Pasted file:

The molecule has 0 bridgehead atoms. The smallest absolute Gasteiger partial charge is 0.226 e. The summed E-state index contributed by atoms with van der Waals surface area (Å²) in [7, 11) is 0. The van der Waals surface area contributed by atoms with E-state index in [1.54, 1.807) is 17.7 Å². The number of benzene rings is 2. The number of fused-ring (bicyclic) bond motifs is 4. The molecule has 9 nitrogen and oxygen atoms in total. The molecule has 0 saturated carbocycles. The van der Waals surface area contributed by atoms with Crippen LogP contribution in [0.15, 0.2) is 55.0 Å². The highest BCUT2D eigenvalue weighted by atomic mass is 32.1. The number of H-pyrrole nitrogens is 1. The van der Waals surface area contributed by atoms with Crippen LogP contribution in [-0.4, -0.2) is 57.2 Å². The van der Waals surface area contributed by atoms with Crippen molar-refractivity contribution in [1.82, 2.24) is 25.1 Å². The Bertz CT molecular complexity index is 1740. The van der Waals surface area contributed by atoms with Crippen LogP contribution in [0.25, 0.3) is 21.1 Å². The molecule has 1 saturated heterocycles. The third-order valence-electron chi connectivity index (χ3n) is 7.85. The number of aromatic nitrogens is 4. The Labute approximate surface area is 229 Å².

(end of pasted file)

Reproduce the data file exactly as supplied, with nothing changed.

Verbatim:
The molecule has 0 bridgehead atoms. The smallest absolute Gasteiger partial charge is 0.226 e. The summed E-state index contributed by atoms with van der Waals surface area (Å²) in [7, 11) is 0. The van der Waals surface area contributed by atoms with E-state index in [1.54, 1.807) is 17.7 Å². The number of benzene rings is 2. The number of fused-ring (bicyclic) bond motifs is 4. The molecule has 9 nitrogen and oxygen atoms in total. The molecule has 0 saturated carbocycles. The van der Waals surface area contributed by atoms with Crippen LogP contribution in [0.15, 0.2) is 55.0 Å². The highest BCUT2D eigenvalue weighted by atomic mass is 32.1. The number of H-pyrrole nitrogens is 1. The van der Waals surface area contributed by atoms with Crippen LogP contribution in [-0.4, -0.2) is 57.2 Å². The van der Waals surface area contributed by atoms with Crippen molar-refractivity contribution in [1.82, 2.24) is 25.1 Å². The Bertz CT molecular complexity index is 1740. The van der Waals surface area contributed by atoms with Crippen LogP contribution in [0.25, 0.3) is 21.1 Å². The molecule has 1 saturated heterocycles. The third-order valence-electron chi connectivity index (χ3n) is 7.85. The number of aromatic nitrogens is 4. The Labute approximate surface area is 229 Å².